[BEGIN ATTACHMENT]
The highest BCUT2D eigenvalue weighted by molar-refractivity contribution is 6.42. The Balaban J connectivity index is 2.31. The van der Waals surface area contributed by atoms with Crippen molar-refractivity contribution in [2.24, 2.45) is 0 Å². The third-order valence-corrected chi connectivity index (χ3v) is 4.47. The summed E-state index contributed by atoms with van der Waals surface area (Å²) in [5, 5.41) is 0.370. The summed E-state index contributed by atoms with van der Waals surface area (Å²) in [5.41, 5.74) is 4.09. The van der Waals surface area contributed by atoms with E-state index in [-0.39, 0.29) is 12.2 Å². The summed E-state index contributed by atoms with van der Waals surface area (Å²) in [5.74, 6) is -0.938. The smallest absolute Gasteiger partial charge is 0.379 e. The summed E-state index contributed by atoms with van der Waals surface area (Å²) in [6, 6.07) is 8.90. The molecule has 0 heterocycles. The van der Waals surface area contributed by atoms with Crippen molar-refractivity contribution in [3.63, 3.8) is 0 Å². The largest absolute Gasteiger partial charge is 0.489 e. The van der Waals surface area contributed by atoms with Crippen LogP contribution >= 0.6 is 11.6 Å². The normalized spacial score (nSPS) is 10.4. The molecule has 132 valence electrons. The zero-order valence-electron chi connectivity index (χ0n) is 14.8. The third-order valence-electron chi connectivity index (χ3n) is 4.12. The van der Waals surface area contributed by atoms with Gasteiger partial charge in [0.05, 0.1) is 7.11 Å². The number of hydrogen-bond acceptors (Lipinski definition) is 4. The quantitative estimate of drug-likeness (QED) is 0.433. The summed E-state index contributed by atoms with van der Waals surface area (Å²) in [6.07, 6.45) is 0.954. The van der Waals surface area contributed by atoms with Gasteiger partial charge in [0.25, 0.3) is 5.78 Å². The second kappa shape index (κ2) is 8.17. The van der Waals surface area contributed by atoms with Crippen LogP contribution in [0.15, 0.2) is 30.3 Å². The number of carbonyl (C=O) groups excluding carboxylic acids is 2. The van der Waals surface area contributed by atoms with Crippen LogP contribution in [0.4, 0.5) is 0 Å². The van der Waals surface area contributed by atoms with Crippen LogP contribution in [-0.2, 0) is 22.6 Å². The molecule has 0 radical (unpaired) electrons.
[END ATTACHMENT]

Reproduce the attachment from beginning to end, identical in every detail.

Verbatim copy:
The highest BCUT2D eigenvalue weighted by molar-refractivity contribution is 6.42. The Balaban J connectivity index is 2.31. The van der Waals surface area contributed by atoms with Crippen molar-refractivity contribution in [2.24, 2.45) is 0 Å². The third-order valence-corrected chi connectivity index (χ3v) is 4.47. The summed E-state index contributed by atoms with van der Waals surface area (Å²) in [5, 5.41) is 0.370. The summed E-state index contributed by atoms with van der Waals surface area (Å²) in [5.41, 5.74) is 4.09. The van der Waals surface area contributed by atoms with E-state index in [-0.39, 0.29) is 12.2 Å². The summed E-state index contributed by atoms with van der Waals surface area (Å²) in [5.74, 6) is -0.938. The smallest absolute Gasteiger partial charge is 0.379 e. The summed E-state index contributed by atoms with van der Waals surface area (Å²) in [6, 6.07) is 8.90. The molecule has 0 heterocycles. The van der Waals surface area contributed by atoms with Crippen molar-refractivity contribution in [3.63, 3.8) is 0 Å². The largest absolute Gasteiger partial charge is 0.489 e. The van der Waals surface area contributed by atoms with Crippen LogP contribution >= 0.6 is 11.6 Å². The normalized spacial score (nSPS) is 10.4. The molecule has 132 valence electrons. The zero-order valence-electron chi connectivity index (χ0n) is 14.8. The third-order valence-electron chi connectivity index (χ3n) is 4.12. The van der Waals surface area contributed by atoms with Gasteiger partial charge in [0.05, 0.1) is 7.11 Å². The number of hydrogen-bond acceptors (Lipinski definition) is 4. The quantitative estimate of drug-likeness (QED) is 0.433. The summed E-state index contributed by atoms with van der Waals surface area (Å²) in [6.07, 6.45) is 0.954. The van der Waals surface area contributed by atoms with Gasteiger partial charge in [0.25, 0.3) is 5.78 Å². The second kappa shape index (κ2) is 8.17. The van der Waals surface area contributed by atoms with Crippen LogP contribution in [0.15, 0.2) is 30.3 Å². The number of carbonyl (C=O) groups excluding carboxylic acids is 2. The van der Waals surface area contributed by atoms with Crippen LogP contribution in [0.4, 0.5) is 0 Å². The van der Waals surface area contributed by atoms with Crippen LogP contribution in [-0.2, 0) is 22.6 Å². The molecule has 0 radical (unpaired) electrons.